Beyond the Mammogram and PSA Debates: Real Cancer Prevention

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Op Ed Posted in the Houston Chronicle 12/06/2009

The debate about how often and at what age women should have mammograms or men PSA tests has become a national conversation. However, a major issue is being missed in the back and forth argument about costs and individual medical freedom. The reason the U.S. Preventive Services Task Force issued new guidelines is because of a ground shift in the very understanding of cancer.

Cancer is not the ominous downhill process it has been feared to be for several decades. Yes, cancer starts with genetically abnormal cells that begin to grow wildly. The evidence now shows, however, that many small collections of cancer cells may be perfectly well contained by our body's natural defenses, and often even disappear on their own. Cancer, we now know, is not a one-way street. In some cases, small tumors may appear, grow a bit and then stop, or even go away.

What this means is that lifestyle choices that weaken or strengthen the natural defenses that protect us against cancer may play a major role in whether some early tumors develop, or not, into a dangerous disease.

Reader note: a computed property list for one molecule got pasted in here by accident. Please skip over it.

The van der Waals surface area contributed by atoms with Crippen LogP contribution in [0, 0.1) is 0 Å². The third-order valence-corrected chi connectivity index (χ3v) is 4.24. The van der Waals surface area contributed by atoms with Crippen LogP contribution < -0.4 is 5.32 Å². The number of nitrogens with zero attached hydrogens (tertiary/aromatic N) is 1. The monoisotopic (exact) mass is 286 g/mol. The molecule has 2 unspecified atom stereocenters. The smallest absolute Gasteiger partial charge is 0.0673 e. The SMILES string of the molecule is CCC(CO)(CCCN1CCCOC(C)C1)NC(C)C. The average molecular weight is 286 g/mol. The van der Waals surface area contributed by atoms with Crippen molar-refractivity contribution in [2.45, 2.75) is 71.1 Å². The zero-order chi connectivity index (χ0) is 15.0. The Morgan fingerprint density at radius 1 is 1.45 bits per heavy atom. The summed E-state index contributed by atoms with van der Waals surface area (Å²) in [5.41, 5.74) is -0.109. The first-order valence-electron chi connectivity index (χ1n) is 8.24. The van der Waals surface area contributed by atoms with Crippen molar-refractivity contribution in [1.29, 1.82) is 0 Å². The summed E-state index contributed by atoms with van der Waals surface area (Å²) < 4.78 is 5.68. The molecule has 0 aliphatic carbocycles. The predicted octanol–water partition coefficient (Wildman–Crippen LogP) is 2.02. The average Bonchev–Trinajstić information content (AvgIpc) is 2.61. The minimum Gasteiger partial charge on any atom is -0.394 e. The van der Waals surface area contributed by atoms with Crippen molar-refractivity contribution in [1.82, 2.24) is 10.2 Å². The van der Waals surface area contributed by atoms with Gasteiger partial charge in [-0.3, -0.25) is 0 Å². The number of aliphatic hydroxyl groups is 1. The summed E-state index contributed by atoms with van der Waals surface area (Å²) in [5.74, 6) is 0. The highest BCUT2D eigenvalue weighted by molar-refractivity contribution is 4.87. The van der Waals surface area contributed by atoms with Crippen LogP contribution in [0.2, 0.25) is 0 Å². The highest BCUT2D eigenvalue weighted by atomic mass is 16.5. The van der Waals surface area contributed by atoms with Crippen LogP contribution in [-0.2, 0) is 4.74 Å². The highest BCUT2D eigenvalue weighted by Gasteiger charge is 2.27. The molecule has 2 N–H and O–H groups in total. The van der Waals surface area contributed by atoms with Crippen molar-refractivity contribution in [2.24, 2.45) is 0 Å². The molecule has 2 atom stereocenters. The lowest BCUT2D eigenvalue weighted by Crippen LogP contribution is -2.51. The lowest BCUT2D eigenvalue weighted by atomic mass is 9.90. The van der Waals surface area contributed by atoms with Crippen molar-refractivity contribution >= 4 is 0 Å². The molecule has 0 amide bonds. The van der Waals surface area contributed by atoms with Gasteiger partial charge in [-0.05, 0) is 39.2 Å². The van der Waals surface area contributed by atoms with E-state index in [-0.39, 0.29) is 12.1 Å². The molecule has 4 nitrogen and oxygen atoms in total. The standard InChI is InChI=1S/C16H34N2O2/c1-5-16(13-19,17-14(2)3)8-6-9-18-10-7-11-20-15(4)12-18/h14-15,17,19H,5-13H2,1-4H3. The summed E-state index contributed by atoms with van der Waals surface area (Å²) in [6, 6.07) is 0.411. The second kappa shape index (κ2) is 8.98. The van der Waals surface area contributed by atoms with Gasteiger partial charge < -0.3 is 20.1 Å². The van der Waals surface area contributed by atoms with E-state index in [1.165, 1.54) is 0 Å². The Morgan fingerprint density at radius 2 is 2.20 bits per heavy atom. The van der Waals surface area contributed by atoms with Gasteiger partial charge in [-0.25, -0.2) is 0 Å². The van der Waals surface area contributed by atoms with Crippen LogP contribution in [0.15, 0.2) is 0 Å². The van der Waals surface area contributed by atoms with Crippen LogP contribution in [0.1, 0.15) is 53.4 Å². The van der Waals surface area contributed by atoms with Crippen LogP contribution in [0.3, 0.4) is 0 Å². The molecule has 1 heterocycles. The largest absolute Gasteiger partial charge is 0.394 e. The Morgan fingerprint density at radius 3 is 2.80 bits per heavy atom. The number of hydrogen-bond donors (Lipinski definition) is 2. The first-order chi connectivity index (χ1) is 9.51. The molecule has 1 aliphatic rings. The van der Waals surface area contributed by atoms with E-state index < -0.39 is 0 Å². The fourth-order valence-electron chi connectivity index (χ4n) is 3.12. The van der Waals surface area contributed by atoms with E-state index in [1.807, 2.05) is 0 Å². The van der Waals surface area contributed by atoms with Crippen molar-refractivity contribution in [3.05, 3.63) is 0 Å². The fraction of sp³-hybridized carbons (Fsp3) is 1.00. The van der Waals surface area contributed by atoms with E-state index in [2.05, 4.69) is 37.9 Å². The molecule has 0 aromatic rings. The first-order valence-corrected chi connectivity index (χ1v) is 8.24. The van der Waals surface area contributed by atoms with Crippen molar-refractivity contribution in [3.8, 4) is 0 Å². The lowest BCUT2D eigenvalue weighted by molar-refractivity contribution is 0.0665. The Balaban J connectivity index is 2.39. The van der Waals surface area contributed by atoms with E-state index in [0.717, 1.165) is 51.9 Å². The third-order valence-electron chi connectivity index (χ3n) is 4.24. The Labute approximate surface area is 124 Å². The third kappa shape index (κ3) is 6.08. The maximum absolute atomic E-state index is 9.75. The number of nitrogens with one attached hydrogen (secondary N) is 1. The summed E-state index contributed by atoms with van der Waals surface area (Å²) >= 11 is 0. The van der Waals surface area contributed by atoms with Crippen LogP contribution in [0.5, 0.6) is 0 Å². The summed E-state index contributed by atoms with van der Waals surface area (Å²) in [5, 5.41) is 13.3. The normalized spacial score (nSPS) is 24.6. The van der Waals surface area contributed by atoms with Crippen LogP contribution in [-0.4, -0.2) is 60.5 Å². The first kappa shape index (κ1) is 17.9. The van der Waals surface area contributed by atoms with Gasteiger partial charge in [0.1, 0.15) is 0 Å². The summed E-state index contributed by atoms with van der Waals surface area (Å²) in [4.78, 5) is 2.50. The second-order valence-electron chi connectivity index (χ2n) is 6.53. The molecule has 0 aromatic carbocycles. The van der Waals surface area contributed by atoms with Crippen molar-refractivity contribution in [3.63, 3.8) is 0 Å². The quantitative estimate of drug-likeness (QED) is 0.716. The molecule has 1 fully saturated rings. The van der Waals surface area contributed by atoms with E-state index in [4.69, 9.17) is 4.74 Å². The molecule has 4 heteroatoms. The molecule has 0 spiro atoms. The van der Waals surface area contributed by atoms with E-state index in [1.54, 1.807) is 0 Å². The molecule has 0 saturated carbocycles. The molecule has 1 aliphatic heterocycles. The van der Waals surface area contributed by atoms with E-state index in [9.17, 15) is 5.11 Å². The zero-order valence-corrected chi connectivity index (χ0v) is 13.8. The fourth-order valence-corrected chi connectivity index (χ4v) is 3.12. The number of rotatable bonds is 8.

Yet, over the past 30 years, "early detection" has been the primary and almost exclusive mantra of our medical institutions when it comes to breast and prostate cancer prevention. The recommendation for these rather expensive mammograms and biopsies were based on the assumption that cancer inevitably progresses, and had become a largely unchallenged practice. Even though most experts have known for some time that the benefits of these screenings have limits, and that the downsides of overtreatment are significant, they have been frustrated by lack of an alternative strategy for prevention.

Missing from this debate is the fact that modifiable lifestyle factors are known to prevent and/or reduce the risk of a majority of cancers. Most experts now agree that over 50% of cancer is preventable through appropriate lifestyle choices.

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